Why should I use a multi-hazard app? Assessing the public's information needs and app feature preferences in a participatory process
International Journal of Disaster Risk Reduction
In the age of nearly instant information and high-bandwidth communication, public expectations regarding the availability of authoritative short-term and real-time hazard information are evolving rapidly. Despite the existence of numerous apps covering hazard information, little research has been conducted to assess what the public actually expects from such an app. Perceived usefulness is crucial as the public will only use apps offering an added value to them. Several studies have identified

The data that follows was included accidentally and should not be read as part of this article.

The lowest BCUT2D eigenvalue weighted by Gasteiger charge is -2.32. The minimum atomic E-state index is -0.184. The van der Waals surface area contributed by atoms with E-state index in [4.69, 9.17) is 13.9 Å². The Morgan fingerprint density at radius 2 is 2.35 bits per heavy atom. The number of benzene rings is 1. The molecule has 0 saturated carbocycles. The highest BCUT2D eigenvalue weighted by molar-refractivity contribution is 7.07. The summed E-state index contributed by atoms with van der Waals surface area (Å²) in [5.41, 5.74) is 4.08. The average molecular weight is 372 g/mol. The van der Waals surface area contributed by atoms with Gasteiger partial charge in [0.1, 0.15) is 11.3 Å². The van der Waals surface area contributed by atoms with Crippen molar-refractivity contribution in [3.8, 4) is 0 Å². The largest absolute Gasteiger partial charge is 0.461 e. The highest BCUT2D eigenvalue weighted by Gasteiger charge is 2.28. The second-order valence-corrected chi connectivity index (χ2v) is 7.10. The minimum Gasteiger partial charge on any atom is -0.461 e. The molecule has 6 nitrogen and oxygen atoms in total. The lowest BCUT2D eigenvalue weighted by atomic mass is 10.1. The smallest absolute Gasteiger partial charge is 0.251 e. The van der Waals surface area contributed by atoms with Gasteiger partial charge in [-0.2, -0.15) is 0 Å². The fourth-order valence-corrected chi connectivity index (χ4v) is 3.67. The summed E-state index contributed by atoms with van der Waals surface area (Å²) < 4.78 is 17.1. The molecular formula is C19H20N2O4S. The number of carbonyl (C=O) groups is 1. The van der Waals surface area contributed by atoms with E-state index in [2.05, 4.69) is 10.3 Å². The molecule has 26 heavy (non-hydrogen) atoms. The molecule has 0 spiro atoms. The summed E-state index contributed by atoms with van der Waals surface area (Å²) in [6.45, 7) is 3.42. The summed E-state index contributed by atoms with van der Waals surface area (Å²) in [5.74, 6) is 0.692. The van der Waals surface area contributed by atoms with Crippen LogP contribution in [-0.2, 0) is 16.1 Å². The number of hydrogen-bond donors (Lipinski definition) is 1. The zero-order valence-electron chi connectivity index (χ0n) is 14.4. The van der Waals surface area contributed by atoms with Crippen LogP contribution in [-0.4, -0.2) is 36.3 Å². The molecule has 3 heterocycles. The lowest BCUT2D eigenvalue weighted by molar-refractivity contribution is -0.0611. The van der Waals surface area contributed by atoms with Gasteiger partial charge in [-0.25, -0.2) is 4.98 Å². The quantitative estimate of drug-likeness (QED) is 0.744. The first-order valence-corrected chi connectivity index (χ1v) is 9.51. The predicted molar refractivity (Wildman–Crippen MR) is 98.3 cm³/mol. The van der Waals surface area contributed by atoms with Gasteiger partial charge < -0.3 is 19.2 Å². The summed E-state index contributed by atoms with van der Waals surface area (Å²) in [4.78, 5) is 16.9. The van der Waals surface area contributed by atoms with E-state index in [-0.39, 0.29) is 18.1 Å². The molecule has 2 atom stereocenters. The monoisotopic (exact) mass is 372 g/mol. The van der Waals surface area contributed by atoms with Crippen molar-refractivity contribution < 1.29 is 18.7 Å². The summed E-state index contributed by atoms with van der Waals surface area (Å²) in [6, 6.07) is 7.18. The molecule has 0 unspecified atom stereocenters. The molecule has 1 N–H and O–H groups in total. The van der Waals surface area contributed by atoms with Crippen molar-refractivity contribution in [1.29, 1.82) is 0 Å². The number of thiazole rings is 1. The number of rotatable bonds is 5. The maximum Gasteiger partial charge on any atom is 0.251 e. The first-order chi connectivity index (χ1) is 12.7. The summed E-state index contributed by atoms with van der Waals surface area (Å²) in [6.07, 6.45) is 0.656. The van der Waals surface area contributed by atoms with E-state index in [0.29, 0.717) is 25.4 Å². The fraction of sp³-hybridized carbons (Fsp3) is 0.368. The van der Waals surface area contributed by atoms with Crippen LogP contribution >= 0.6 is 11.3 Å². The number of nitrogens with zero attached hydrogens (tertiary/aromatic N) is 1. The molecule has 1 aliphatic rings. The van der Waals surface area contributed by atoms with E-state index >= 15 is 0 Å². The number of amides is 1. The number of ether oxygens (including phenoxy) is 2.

... hat people prefer an app combining relevant hazards instead of single hazard apps. Therefore, we focused our analysis on multi-hazard apps. With seven virtual interactive workshops, we assessed the public's information needs and app feature preferences. With respect to the content of multi-hazard apps, our results show that participants would mainly combine natural hazards but also have an interest in integrating anthropogenic and socio-natural hazards. To this end, participants advocate sending push notifications for low-probability hazards via general-purpose apps (e.g., weather apps) to reach a larger audience. Despite the desired diversity of hazard information, participants wish for an app focusing on relevant information only and redirecting users to other authorized sources for further information. Participants define the following as relevant information: location, time, hazard severity, behavioral recommendations and the contact details of emergency services. In addition, they wish for the following features: push notifications, a help button, a sharing function, a chat forum, an "I am safe" button, and a "Report an event" button.